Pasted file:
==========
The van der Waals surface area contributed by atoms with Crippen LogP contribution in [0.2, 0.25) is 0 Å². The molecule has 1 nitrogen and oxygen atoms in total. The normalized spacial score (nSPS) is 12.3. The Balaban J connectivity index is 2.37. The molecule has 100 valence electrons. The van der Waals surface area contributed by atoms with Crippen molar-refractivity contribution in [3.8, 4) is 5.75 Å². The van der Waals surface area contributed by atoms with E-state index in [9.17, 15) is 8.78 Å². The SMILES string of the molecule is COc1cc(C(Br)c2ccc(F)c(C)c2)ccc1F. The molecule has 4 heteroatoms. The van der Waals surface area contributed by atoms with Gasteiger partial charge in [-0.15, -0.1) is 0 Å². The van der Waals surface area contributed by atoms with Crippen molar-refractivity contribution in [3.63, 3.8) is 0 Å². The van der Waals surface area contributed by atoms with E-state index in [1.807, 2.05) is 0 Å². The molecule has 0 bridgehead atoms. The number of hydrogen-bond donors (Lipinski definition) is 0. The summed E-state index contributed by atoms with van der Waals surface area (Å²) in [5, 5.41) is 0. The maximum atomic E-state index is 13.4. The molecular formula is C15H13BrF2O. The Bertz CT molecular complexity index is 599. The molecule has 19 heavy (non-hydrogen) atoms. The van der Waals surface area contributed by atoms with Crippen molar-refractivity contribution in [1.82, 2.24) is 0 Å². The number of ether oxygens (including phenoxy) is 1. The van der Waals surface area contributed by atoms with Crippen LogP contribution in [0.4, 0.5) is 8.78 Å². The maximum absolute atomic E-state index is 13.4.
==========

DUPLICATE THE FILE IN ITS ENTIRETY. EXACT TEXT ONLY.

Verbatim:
The van der Waals surface area contributed by atoms with Crippen LogP contribution in [0.2, 0.25) is 0 Å². The molecule has 1 nitrogen and oxygen atoms in total. The normalized spacial score (nSPS) is 12.3. The Balaban J connectivity index is 2.37. The molecule has 100 valence electrons. The van der Waals surface area contributed by atoms with Crippen molar-refractivity contribution in [3.8, 4) is 5.75 Å². The van der Waals surface area contributed by atoms with E-state index in [9.17, 15) is 8.78 Å². The SMILES string of the molecule is COc1cc(C(Br)c2ccc(F)c(C)c2)ccc1F. The molecule has 4 heteroatoms. The van der Waals surface area contributed by atoms with Gasteiger partial charge in [-0.15, -0.1) is 0 Å². The van der Waals surface area contributed by atoms with Crippen molar-refractivity contribution in [3.63, 3.8) is 0 Å². The van der Waals surface area contributed by atoms with E-state index in [1.807, 2.05) is 0 Å². The molecule has 0 bridgehead atoms. The number of hydrogen-bond donors (Lipinski definition) is 0. The summed E-state index contributed by atoms with van der Waals surface area (Å²) in [5, 5.41) is 0. The maximum atomic E-state index is 13.4. The molecular formula is C15H13BrF2O. The Bertz CT molecular complexity index is 599. The molecule has 19 heavy (non-hydrogen) atoms. The van der Waals surface area contributed by atoms with Crippen molar-refractivity contribution in [1.82, 2.24) is 0 Å². The number of ether oxygens (including phenoxy) is 1. The van der Waals surface area contributed by atoms with Crippen LogP contribution in [0.4, 0.5) is 8.78 Å². The maximum absolute atomic E-state index is 13.4.